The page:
April 2019 | Newsletter

Unfound Newsletter

Hello, everyone! How is everybody doing out there in Unfound land? When I start one of these I always feeling like saying, “Wow, it seems like I just wrote the last one.” Time is certainly flying. Summer will be here in no time.

In like two weeks I’ll be living in a new place. I didn’t really realize how much I was going to enjoy moving until I started packing stuff up around my current apartment. It’s time . . . time to move. Except for the house I grew up in, this is the longest I’ve ever lived in any house/apartment. In contrast, I lived in Las Vegas for over 13 years and I lived in 7 different apartments—yes, 7. So I’m not used to living in any one place too long.

What I’m also doing is giving away clothes and books and silverware and dishes, etc. while I clean everything up. I think I dumped about 1/3 of my wardrobe in a Goodwill bin last night—true story. Time to clean things out.

So, I’m great—I’ve lost about 5lbs since the last newsletter. I’ve lost about 11lbs since I got back from February. The personal trainer is really kicking my butt. But I needed it. I really let myself go in 2018.

Unfound is doing really well. I’ve talked to SO many people over the last few weeks. Also been working on some cases in the background—long term projects. I work on Unfound every single day and I love it.

Let’s get this started where we usually do . . .


April 19th:  Lelia Faulkner

You can also look for these cases in April and May: Theresa Davidson-Murphy, Tionda and Diamond Bradley, Clark Rogers, Chandra Taylor, Kelly Gaskins, and Megan Lancaster

Like I said . . . I’ve been busy. Emily has been working hard finding these people.

Season 1, Volume 5

Finally!!! Can you believe it??? I really thought I was NEVER going to get another book done. The funny part is Volume 6 should actually be coming quite quickly—within the next month. That will complete Season 1 of Unfound. Season 2 Volume 1 will start with the disappearance of Kent Jacobs.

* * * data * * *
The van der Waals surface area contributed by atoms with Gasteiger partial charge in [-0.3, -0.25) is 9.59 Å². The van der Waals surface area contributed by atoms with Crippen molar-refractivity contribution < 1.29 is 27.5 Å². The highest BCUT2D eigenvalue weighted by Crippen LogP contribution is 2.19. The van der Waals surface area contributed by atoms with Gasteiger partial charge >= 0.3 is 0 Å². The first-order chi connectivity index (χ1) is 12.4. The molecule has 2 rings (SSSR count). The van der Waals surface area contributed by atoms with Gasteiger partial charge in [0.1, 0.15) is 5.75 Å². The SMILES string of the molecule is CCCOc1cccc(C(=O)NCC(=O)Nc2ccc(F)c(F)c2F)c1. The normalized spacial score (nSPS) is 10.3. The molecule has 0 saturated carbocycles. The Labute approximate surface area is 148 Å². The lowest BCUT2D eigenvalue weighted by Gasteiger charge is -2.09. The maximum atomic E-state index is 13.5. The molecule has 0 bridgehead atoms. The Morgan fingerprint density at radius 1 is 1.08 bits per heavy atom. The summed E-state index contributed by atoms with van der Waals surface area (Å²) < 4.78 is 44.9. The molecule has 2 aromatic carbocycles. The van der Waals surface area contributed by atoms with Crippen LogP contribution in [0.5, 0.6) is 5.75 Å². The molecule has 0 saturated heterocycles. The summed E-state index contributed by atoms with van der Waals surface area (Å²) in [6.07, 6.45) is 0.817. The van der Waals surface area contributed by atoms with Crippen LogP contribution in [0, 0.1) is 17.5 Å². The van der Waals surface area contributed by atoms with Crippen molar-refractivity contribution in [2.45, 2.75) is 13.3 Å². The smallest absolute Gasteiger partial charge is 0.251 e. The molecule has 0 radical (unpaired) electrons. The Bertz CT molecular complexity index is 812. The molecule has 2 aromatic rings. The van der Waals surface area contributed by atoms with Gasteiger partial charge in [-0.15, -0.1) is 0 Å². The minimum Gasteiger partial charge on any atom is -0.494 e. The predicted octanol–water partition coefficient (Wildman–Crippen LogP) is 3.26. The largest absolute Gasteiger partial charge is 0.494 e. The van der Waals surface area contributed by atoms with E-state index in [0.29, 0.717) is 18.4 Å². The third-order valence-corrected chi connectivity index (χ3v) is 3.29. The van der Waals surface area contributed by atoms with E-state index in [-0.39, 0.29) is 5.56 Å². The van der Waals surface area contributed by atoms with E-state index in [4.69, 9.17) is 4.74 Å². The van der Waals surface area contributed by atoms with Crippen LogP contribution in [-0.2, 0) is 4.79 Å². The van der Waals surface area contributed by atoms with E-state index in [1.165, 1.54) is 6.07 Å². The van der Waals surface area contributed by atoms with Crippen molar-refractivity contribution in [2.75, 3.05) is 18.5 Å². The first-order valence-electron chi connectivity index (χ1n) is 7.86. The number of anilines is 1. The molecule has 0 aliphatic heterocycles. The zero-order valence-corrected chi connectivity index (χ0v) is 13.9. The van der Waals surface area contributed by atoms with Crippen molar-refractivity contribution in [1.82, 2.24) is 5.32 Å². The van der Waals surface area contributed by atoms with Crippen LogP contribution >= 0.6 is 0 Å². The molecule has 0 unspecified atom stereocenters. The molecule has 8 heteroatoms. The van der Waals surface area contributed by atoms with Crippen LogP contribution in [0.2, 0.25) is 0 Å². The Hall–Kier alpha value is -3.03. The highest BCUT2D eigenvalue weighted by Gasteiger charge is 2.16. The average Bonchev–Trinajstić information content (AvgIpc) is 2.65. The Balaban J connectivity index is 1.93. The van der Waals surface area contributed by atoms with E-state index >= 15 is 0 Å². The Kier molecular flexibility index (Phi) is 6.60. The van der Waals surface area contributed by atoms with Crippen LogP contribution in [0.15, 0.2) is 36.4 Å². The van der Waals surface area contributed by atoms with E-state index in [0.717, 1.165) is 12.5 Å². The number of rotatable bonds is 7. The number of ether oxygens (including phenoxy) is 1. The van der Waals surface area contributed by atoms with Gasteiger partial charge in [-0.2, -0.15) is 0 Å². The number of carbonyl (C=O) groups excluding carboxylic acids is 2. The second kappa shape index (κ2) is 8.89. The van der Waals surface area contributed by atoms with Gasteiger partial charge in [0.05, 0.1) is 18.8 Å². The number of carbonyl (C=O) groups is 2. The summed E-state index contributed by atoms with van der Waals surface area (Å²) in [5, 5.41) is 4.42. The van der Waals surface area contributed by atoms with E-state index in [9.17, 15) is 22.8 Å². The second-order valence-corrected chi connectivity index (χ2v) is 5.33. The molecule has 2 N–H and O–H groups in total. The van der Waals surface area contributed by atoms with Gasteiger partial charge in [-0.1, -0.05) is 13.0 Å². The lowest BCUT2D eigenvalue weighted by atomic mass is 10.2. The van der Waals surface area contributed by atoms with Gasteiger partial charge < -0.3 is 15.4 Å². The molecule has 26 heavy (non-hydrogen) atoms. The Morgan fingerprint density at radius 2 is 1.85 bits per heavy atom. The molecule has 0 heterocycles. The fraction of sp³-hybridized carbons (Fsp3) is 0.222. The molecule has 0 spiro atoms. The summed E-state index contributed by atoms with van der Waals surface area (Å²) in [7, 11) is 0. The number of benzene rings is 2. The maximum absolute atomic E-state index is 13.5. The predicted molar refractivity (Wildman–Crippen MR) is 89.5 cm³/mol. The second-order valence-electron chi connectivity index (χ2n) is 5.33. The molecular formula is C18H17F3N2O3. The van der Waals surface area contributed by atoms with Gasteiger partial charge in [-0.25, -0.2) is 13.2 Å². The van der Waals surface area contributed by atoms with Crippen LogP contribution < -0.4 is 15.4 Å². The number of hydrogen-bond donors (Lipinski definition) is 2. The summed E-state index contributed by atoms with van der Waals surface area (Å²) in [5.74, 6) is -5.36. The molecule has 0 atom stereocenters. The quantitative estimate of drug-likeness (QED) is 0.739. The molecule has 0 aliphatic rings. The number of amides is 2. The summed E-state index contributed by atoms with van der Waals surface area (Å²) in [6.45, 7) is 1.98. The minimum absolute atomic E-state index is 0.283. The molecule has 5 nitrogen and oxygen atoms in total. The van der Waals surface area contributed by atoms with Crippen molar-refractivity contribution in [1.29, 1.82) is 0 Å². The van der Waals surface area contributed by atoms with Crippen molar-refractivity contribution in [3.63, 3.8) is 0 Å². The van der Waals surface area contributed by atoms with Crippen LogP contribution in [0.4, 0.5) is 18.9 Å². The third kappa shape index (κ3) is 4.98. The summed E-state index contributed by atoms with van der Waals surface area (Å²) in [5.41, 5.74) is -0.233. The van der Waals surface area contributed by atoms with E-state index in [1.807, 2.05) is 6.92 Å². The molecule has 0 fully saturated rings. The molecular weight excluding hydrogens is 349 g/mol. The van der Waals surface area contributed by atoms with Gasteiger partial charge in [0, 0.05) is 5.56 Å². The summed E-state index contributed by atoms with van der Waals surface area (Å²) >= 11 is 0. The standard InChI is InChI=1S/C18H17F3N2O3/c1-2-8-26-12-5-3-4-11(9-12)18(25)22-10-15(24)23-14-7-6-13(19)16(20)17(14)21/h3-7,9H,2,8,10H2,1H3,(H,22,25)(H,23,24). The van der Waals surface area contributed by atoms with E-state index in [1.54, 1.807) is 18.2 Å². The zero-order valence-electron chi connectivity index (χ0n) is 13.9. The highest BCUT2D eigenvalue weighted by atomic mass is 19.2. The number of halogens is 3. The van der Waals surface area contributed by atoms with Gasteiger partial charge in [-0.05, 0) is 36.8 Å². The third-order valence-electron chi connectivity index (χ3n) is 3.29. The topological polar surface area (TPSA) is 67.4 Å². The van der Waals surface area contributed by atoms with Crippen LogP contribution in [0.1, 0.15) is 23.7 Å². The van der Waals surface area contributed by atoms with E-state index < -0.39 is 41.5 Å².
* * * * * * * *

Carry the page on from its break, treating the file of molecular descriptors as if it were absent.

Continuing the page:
So, what took so long? Well, no good plan goes unpunished. The main issue was this: Episodes take precedent over everything else I do regarding Unfound. Of course that makes sense because without the episodes there is no Unfound.

If you want to imagine a wheel with the episodes being the hub in the middle, everything else is connected to that. The books. The YouTube show. Patreon. The Think Tank. Everything branches out from the episodes.

Well, what that means is none of those others things gets in the way. Nothing. So, if I was planning to work on Volume 5 of Season 1, and episode work needed to be done, then work on the book got pushed to the side—just the way it goes.

What entails episode work? Talking to a family member. Interviews. Doing my own research, which usually entails making sure I can back up what family members tell me during those initial conversations. Listening to the previous phone calls I’ve had with possible future guests.

All that and more takes up quite a bit of time. Thus, the books and other things can get pushed aside fairly easily.

And right around the time I’d think I blocked out some time to finish Volume 5 . . . nope . . . more episode work.

What changed? Well, it was actually a confluence of things. First, Emily found a bunch of possible future guests all at one time, which makes it easier to plan for future episodes. In contrast to having to scramble to line up an interview at the last second.

Also, doing the Update episode (which I’ll talk about in a bit) also allowed me to work on the episode AND Volume 5 because they both kind of cover the same information. Then, what also helped is I found a strong group of transcribers who REALLY stepped up—I cannot thank them enough.

And . . . Volume 5 was completed. And all the transcriptions are pretty much done for Volume 6, which means all I have to do is my own personal writing for the book and it will be done. You do not know how good that makes me feel. REALLY good.

I also have to mention that the transcriptions for Season 2 Volume 1 are also about done. So, I’m thinking that one will be out within the next few months too.

Of course all guests get their books for free. And the transcribers are being paid through a combination of Patreon perks, books, and cash—they are really doing the heavy lifting on this because turning these interviews into written words is not easy.


Volume 1 — https://www.amazon.com/Unfound-Season-1-Cases-ebook/dp/B076G5VMYP/

Volume 2 — https://www.amazon.com/Unfound-Season-1-Cases-2-ebook/dp/B079JN5TQT/